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Viewpoint: Anti-GMO groups offer no solutions to Africa’s food security problems

The GLP posts this article or excerpt as part of a daily curated selection of biotechnology-related news, opinion and analysis.

A joke that is going around refers to non-governmental organizations (NGOs) as “nothing going on.”

My experience over a 15-year period of studying, interacting with and experiencing NGO activities in my country, Uganda, has proven the joke to be spot-on, apart from those genuinely fighting or advocating for the protection of human and child rights. The NGOs that have emerged to fight against the transformation of agriculture are really up to the nasty mission of stagnating agricultural development in Africa, and developing countries in general.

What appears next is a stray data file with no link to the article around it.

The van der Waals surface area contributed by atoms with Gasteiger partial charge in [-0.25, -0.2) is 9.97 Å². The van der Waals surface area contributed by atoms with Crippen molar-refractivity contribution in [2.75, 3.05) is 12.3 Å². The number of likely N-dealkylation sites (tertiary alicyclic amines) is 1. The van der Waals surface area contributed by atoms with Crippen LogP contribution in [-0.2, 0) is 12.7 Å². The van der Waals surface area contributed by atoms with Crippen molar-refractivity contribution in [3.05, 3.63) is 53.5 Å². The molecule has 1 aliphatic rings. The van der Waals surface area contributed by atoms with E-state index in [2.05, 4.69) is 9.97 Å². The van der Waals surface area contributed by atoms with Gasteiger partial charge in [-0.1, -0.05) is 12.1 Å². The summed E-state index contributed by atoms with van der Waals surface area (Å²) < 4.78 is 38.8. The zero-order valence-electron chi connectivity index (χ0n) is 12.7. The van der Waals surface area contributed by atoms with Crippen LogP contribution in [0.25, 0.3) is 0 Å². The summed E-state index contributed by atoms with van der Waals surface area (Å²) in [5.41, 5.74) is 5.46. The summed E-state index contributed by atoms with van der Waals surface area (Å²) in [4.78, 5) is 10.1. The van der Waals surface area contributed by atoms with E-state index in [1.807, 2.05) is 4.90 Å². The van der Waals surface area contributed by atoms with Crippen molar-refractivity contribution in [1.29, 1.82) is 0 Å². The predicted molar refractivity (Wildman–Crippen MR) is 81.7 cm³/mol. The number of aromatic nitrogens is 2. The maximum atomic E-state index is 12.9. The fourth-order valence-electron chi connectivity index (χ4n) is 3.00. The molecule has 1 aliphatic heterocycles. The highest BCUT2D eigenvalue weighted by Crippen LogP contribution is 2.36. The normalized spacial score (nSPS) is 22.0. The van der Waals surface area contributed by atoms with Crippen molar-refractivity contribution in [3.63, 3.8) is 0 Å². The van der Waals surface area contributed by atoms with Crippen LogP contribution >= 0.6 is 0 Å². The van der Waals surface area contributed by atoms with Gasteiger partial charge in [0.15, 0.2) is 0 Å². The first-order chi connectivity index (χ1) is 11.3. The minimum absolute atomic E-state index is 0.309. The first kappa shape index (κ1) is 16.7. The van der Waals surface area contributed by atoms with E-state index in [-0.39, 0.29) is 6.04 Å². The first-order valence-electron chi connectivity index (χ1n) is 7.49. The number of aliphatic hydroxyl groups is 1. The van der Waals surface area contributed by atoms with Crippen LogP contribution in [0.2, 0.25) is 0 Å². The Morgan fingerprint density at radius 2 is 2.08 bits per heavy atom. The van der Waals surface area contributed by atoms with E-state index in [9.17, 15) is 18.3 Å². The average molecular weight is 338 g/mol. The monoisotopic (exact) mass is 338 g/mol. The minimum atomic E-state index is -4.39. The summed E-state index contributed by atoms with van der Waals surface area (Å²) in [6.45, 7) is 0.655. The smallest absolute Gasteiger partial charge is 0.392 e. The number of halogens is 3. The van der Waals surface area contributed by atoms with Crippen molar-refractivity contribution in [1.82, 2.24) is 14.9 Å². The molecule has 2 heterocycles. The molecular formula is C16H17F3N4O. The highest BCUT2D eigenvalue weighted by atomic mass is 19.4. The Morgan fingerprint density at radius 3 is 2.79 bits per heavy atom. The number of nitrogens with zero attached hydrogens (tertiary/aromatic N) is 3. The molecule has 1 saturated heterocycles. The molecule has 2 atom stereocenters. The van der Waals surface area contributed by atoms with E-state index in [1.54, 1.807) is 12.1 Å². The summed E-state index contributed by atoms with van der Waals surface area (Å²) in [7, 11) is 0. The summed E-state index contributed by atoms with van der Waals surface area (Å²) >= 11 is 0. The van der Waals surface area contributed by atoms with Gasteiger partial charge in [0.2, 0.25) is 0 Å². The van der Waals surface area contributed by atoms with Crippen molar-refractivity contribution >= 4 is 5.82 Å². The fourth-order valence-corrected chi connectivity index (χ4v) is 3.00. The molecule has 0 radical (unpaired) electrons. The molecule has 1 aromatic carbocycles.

Why? Because a focus on these NGOs …. are hell-bent on selfishly opposing application of advanced scientific techniques or better methods of breeding crops/plants — particularly modern biotechnology …. aimed at introducing drought-tolerant, disease- and pest-resistant and biofortified crops to our countries.

Related article:  Union of Concerned Scientists, Ricardo Salvador mulled endorsing anti-GMO campaign in exchange for contributions, violating UCS’ ethics policy

If I may ask: are the challenges the breeders advance real or imagined? If they are real, should they be solved? If yes, who should solve them, scientists or NGO activists? And when these challenges are solved via genetic engineering (GE), does the product honestly become synthetic, unnatural or inorganic?

Because the NGOs provide no alternative, science must pro-actively, unwaveringly and solidly move forward. For instance, the genetically modified Bt maize and Bt cotton enables farmers to reduce the spray of pesticides by close to 40 percent. In Uganda, both technologies have been successfully developed ….

Read full, original article: NGOs Are Causing Africa’s Agriculture To Stagnate

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